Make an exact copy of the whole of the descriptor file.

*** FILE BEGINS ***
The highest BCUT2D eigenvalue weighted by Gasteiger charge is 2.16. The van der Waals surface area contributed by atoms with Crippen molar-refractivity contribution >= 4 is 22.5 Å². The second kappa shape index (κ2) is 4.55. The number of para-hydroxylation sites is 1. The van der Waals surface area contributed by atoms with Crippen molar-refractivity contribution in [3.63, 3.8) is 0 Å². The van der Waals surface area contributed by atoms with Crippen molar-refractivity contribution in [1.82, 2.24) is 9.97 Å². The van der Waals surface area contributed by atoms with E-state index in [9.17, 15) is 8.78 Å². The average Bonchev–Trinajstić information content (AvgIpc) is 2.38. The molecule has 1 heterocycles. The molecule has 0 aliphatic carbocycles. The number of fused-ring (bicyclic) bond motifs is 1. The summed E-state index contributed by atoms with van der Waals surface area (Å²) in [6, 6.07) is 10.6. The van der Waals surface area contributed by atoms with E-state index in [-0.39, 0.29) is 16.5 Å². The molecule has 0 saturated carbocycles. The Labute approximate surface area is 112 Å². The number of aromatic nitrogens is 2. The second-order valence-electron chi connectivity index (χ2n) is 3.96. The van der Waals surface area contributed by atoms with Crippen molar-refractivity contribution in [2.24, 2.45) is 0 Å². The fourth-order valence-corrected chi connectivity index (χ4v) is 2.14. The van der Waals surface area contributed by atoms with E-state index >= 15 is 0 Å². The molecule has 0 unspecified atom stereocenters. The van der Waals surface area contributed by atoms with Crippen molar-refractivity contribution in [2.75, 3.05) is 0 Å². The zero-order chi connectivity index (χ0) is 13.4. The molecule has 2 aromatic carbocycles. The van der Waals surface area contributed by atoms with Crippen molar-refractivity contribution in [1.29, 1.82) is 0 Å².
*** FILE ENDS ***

The highest BCUT2D eigenvalue weighted by Gasteiger charge is 2.16. The van der Waals surface area contributed by atoms with Crippen molar-refractivity contribution >= 4 is 22.5 Å². The second kappa shape index (κ2) is 4.55. The number of para-hydroxylation sites is 1. The van der Waals surface area contributed by atoms with Crippen molar-refractivity contribution in [3.63, 3.8) is 0 Å². The van der Waals surface area contributed by atoms with Crippen molar-refractivity contribution in [1.82, 2.24) is 9.97 Å². The van der Waals surface area contributed by atoms with E-state index in [9.17, 15) is 8.78 Å². The average Bonchev–Trinajstić information content (AvgIpc) is 2.38. The molecule has 1 heterocycles. The molecule has 0 aliphatic carbocycles. The number of fused-ring (bicyclic) bond motifs is 1. The summed E-state index contributed by atoms with van der Waals surface area (Å²) in [6, 6.07) is 10.6. The van der Waals surface area contributed by atoms with E-state index in [-0.39, 0.29) is 16.5 Å². The molecule has 0 saturated carbocycles. The Labute approximate surface area is 112 Å². The number of aromatic nitrogens is 2. The second-order valence-electron chi connectivity index (χ2n) is 3.96. The van der Waals surface area contributed by atoms with Crippen molar-refractivity contribution in [2.24, 2.45) is 0 Å². The fourth-order valence-corrected chi connectivity index (χ4v) is 2.14. The van der Waals surface area contributed by atoms with E-state index >= 15 is 0 Å². The molecule has 0 unspecified atom stereocenters. The van der Waals surface area contributed by atoms with Crippen molar-refractivity contribution in [2.75, 3.05) is 0 Å². The zero-order chi connectivity index (χ0) is 13.4. The molecule has 2 aromatic carbocycles. The van der Waals surface area contributed by atoms with Crippen molar-refractivity contribution in [1.29, 1.82) is 0 Å².